Energy and gradient calculations at the Hartree–Fock (HF) and DFT level can be carried out in two ways: dscf and grad perform conventional calculations based on four–center two–electron repulsion integrals (ERI’s); ridft and rdgrad employ the RI–J approximation, as detailed below.
dscf and grad are modules for energy and gradient calculations at the HF and DFT level, which use an efficient semi–direct SCF algorithm. Calculation of the Coulomb and HF exchange terms is based on the conventional method employing four–center two–electron repulsion integrals (ERI’s). These modules should be used for HF and DFT calculations with exchange-correlation functionals including HF exchange contribution, e.g. B3–LYP, if further approximations (RI–J) are to be avoided. All functionalities are implemented for closed–shell RHF and open–shell UHF reference wavefunctions. Restricted open shell treatments (ROHF) are supported on the HF level only, i.e. not for DFT.
The most important special features of the dscf and grad modules are:
ridft and rdgrad are modules for very efficient calculation of energy and gradient at the Hartree–Fock (HF) and DFT level . Both programs employ the Resolution of the Identity approach for computing the electronic Coulomb interaction (RI–J). This approach expands the molecular electron density in a set of atom–centered auxiliary functions, leading to expressions involving three–center ERI’s only. This usually leads to a more than tenfold speedup for non–hybrid DFT compared to the conventional method based on four–center ERI’s (for example the dscf or grad module).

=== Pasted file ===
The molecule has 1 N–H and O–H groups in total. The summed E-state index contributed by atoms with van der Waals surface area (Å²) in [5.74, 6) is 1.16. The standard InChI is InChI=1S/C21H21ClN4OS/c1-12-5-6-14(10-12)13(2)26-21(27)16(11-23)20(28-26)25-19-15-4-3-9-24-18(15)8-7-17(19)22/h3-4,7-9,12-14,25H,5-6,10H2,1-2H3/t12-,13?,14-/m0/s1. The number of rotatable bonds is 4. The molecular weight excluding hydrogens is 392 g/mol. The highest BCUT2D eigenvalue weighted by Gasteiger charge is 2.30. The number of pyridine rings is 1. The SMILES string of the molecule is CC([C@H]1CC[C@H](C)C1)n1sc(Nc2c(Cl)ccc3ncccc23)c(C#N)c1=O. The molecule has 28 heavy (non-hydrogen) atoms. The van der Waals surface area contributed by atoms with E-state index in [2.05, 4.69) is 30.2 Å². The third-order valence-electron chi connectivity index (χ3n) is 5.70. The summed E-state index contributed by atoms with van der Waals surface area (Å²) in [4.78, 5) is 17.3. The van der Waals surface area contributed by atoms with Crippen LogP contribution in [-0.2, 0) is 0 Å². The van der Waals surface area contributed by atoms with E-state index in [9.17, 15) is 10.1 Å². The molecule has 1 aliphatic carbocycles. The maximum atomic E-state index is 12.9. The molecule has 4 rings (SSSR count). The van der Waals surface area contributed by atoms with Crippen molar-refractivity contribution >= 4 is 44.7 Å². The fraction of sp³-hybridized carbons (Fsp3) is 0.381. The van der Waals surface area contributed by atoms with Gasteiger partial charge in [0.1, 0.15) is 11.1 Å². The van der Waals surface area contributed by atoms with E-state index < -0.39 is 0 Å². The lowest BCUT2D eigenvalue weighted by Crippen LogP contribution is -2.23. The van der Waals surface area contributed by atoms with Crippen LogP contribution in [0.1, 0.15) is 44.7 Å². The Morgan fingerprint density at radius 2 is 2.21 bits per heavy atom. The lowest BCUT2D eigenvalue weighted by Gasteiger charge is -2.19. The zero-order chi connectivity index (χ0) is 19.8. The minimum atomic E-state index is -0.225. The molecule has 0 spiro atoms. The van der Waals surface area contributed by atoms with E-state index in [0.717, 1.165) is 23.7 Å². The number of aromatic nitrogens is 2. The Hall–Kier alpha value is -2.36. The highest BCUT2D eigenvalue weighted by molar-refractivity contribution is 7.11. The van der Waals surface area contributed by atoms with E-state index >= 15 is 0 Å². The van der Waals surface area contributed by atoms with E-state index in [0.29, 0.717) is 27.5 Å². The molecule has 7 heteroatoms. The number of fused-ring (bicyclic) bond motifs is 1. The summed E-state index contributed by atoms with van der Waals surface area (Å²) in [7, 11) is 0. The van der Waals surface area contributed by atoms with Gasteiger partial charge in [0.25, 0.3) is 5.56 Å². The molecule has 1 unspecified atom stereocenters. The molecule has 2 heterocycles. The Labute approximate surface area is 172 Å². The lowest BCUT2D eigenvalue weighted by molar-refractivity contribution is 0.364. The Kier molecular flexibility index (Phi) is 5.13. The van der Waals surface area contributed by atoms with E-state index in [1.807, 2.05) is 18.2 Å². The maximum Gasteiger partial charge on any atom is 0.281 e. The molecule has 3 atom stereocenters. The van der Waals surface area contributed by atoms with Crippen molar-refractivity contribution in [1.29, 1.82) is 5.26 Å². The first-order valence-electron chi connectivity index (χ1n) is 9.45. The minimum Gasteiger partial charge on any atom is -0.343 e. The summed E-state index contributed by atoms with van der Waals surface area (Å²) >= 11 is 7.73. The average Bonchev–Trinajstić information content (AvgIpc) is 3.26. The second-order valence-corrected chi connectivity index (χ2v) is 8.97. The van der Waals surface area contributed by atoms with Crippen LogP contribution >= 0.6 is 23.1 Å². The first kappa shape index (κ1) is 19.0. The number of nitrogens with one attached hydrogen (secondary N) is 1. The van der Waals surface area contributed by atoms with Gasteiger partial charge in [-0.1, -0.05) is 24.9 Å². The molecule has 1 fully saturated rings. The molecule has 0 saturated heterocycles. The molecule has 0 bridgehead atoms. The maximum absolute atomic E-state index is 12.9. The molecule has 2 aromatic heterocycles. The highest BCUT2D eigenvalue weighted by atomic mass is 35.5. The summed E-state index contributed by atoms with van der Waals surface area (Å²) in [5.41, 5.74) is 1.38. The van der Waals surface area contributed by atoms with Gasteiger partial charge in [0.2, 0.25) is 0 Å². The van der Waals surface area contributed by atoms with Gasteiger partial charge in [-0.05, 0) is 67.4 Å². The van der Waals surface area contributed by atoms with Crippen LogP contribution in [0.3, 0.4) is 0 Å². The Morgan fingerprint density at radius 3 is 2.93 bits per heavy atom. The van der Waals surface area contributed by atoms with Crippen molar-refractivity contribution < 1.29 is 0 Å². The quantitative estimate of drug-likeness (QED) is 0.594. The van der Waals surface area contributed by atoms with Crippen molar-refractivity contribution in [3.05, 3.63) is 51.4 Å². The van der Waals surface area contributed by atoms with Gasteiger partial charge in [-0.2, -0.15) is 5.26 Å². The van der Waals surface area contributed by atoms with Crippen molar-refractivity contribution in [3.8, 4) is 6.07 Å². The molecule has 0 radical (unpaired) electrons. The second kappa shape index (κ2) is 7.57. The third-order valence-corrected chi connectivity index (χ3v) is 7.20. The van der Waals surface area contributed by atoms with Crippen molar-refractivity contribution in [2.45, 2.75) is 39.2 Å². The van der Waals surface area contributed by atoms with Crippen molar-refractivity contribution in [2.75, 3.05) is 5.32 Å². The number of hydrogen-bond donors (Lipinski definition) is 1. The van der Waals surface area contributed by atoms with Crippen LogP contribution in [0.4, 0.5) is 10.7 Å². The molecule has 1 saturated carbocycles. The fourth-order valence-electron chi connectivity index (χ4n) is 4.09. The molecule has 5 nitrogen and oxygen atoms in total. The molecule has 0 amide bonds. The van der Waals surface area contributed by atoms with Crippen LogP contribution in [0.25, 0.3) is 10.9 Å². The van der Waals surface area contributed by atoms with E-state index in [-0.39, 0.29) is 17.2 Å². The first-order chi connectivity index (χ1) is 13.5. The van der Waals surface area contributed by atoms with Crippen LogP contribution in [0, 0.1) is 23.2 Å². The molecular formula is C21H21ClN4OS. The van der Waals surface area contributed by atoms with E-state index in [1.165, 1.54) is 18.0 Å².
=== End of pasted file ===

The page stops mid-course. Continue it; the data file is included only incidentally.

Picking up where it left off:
The combination of RI–J for Coulomb–interactions with a case–adapted conventional exchange treatment reduces the scaling behaviour of the (conventional) exchange evaluation required in HF–SCF and hybrid DFT treatments. Usage of ridft and rdgrad for HF and hybrid DFT is of advantage (as compared to dscf and grad) for larger systems, where it reduces computational costs significantly.
The most important special features of the ridft and rdgrad modules are:
All algorithms implemented in dscf, grad, ridft, and rdgrad modules can exploit molecular symmetry for all finite point groups. Typically, the CPU time is proportional to 1∕NG, where NG is the order of the nuclear exchange group. Another important feature is a parallel implementation using the MPI interface.
Additionally dscf and ridft modules include the following common features:
RI-techniques can also be used for the Hartree–Fock exchange part of the Fock matrix (RI-HF). This is done by the ridft-module, if the keyword $rik is found in the control file. In this case ridft performs a Hartree–Fock-SCF calculation using the RI- approximation for both J and K, if suitable auxiliary basis sets (which differ from that used for fitting of the Coulomb part only) are specified. This is efficient only for comparably large basis sets like TZVPP, cc-pVTZ and larger.
HF-exchange can also be calculated semi-numerically . The calculation of 4c-2e-Integrals is split into an analytical and a numerical part. The latter is evaluated on a dft-type integration grid. The semi-numerical calculation scales better with system size than RIK and is suitable for large molecules and large basis sets.